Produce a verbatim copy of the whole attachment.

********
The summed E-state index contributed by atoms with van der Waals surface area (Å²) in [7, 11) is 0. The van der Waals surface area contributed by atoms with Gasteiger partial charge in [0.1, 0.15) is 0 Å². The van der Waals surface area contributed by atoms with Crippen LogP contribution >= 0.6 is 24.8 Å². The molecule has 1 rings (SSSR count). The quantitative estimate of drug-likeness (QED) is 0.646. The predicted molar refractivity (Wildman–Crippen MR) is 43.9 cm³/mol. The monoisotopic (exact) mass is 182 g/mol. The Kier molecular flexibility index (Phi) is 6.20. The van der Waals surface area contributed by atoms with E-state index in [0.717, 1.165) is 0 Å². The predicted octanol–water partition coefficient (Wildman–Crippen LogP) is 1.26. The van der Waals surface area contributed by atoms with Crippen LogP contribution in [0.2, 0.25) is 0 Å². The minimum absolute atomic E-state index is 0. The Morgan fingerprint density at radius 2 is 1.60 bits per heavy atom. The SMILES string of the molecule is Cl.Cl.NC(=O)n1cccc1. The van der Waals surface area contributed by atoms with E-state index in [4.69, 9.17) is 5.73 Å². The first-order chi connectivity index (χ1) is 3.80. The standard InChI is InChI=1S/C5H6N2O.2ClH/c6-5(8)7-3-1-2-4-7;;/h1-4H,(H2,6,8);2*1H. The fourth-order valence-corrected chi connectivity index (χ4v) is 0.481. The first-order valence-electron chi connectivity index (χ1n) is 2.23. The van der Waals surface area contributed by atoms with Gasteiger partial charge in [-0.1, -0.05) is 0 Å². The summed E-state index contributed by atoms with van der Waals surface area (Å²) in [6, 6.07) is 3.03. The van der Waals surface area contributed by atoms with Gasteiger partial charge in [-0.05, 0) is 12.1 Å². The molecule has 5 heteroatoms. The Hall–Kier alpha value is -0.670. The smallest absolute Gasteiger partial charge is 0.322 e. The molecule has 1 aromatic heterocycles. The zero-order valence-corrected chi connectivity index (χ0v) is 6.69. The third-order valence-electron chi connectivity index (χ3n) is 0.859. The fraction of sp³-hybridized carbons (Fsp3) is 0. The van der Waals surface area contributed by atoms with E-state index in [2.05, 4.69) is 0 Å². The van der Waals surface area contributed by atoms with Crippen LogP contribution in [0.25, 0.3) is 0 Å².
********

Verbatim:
The summed E-state index contributed by atoms with van der Waals surface area (Å²) in [7, 11) is 0. The van der Waals surface area contributed by atoms with Gasteiger partial charge in [0.1, 0.15) is 0 Å². The van der Waals surface area contributed by atoms with Crippen LogP contribution >= 0.6 is 24.8 Å². The molecule has 1 rings (SSSR count). The quantitative estimate of drug-likeness (QED) is 0.646. The predicted molar refractivity (Wildman–Crippen MR) is 43.9 cm³/mol. The monoisotopic (exact) mass is 182 g/mol. The Kier molecular flexibility index (Phi) is 6.20. The van der Waals surface area contributed by atoms with E-state index in [0.717, 1.165) is 0 Å². The predicted octanol–water partition coefficient (Wildman–Crippen LogP) is 1.26. The van der Waals surface area contributed by atoms with Crippen LogP contribution in [0.2, 0.25) is 0 Å². The minimum absolute atomic E-state index is 0. The Morgan fingerprint density at radius 2 is 1.60 bits per heavy atom. The SMILES string of the molecule is Cl.Cl.NC(=O)n1cccc1. The van der Waals surface area contributed by atoms with E-state index in [4.69, 9.17) is 5.73 Å². The first-order chi connectivity index (χ1) is 3.80. The standard InChI is InChI=1S/C5H6N2O.2ClH/c6-5(8)7-3-1-2-4-7;;/h1-4H,(H2,6,8);2*1H. The fourth-order valence-corrected chi connectivity index (χ4v) is 0.481. The first-order valence-electron chi connectivity index (χ1n) is 2.23. The van der Waals surface area contributed by atoms with Gasteiger partial charge in [-0.1, -0.05) is 0 Å². The summed E-state index contributed by atoms with van der Waals surface area (Å²) in [6, 6.07) is 3.03. The van der Waals surface area contributed by atoms with Gasteiger partial charge in [-0.05, 0) is 12.1 Å². The molecule has 5 heteroatoms. The Hall–Kier alpha value is -0.670. The smallest absolute Gasteiger partial charge is 0.322 e. The molecule has 1 aromatic heterocycles. The zero-order valence-corrected chi connectivity index (χ0v) is 6.69. The third-order valence-electron chi connectivity index (χ3n) is 0.859. The fraction of sp³-hybridized carbons (Fsp3) is 0. The van der Waals surface area contributed by atoms with E-state index in [2.05, 4.69) is 0 Å². The van der Waals surface area contributed by atoms with Crippen LogP contribution in [0.25, 0.3) is 0 Å².